Because I’m a big fan of space opera—as long as we’re not talking about anything operatic—and I’m proud to say it’s here to stay.


Milo James Fowler is a teacher by day and a speculative fictioneer by night. Over the past 5 years, his short fiction has appeared in more than 100 publications including AE SciFi, Cosmos, Daily Science Fiction, Nature, and the Wastelands 2 anthology. Find his novels, novellas, and short story collections wherever books are sold.

http://www.milojamesfowler.com/

Short Story: Clever Girl by Craig Anderson

CLEVER GIRL

by Craig Anderson

Welcome to Mind Chip madam, how may I assist you today?

Sarah glanced around nervously, Is this the place where you sell the brain chips?

The salesman nodded enthusiastically, If you mean the IQ boosting, wireless cognitive enhancement devices then yes, youve come to the right place. Are you looking for something in particular?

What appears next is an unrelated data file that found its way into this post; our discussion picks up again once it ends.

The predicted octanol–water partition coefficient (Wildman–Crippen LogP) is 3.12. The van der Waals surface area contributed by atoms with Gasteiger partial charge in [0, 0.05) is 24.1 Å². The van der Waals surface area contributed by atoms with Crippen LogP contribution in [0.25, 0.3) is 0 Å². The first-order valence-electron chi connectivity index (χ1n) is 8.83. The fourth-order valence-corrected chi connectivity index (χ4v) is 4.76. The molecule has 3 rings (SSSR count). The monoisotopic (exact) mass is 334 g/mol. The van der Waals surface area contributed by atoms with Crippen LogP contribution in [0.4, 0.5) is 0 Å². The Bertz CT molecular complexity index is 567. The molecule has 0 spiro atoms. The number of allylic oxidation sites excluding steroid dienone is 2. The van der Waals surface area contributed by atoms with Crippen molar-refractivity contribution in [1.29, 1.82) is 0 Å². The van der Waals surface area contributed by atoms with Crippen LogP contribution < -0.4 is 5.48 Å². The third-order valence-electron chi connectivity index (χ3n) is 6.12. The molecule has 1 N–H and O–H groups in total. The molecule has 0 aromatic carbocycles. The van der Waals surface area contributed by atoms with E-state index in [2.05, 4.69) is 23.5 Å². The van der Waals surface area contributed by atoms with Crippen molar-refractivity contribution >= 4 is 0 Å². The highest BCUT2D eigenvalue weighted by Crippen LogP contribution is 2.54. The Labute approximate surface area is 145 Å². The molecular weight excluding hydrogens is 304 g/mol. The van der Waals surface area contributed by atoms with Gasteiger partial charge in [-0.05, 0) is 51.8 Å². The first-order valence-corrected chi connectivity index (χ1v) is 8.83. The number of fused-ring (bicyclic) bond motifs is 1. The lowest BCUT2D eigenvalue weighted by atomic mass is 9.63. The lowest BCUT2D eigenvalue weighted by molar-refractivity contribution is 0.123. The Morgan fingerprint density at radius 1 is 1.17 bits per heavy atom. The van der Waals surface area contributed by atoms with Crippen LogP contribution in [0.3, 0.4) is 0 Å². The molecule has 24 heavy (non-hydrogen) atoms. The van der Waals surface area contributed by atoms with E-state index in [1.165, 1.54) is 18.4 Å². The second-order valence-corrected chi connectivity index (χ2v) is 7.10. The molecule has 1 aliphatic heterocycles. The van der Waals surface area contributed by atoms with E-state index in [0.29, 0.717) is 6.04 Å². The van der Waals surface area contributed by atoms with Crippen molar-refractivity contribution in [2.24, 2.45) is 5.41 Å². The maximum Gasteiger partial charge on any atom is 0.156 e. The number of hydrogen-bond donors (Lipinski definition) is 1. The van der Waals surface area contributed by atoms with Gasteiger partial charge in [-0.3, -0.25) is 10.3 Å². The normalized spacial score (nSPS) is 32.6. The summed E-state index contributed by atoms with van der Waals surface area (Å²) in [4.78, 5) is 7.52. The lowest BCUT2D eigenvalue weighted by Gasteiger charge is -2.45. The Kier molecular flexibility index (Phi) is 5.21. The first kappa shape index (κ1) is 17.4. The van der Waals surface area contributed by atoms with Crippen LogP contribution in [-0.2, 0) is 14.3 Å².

A small girl peeked out from behind Sarahs legs, her yellow pigtails tied off with bright pink bows. Sarah gestured to her, “Im looking for something for my daughter. I want to give her the best start in life.

The salesman bent down and held out his hand, Nice to meet you young lady, Im Ben. Whats your name?

When she didnt answer the salesman tried again, Ravi de vous rencontrer jeune femme, je suis Ben.

The young girl stared at him dumbfounded. Sarah leaned over her daughter, “Its ok sweetie, you can say hello.

The little girl clung tightly to her mothers leg as she whispered, “Im Charlotte.”

And how old are you Charlotte?

After a moment to calculate Charlotte proudly announced Five and three quarters.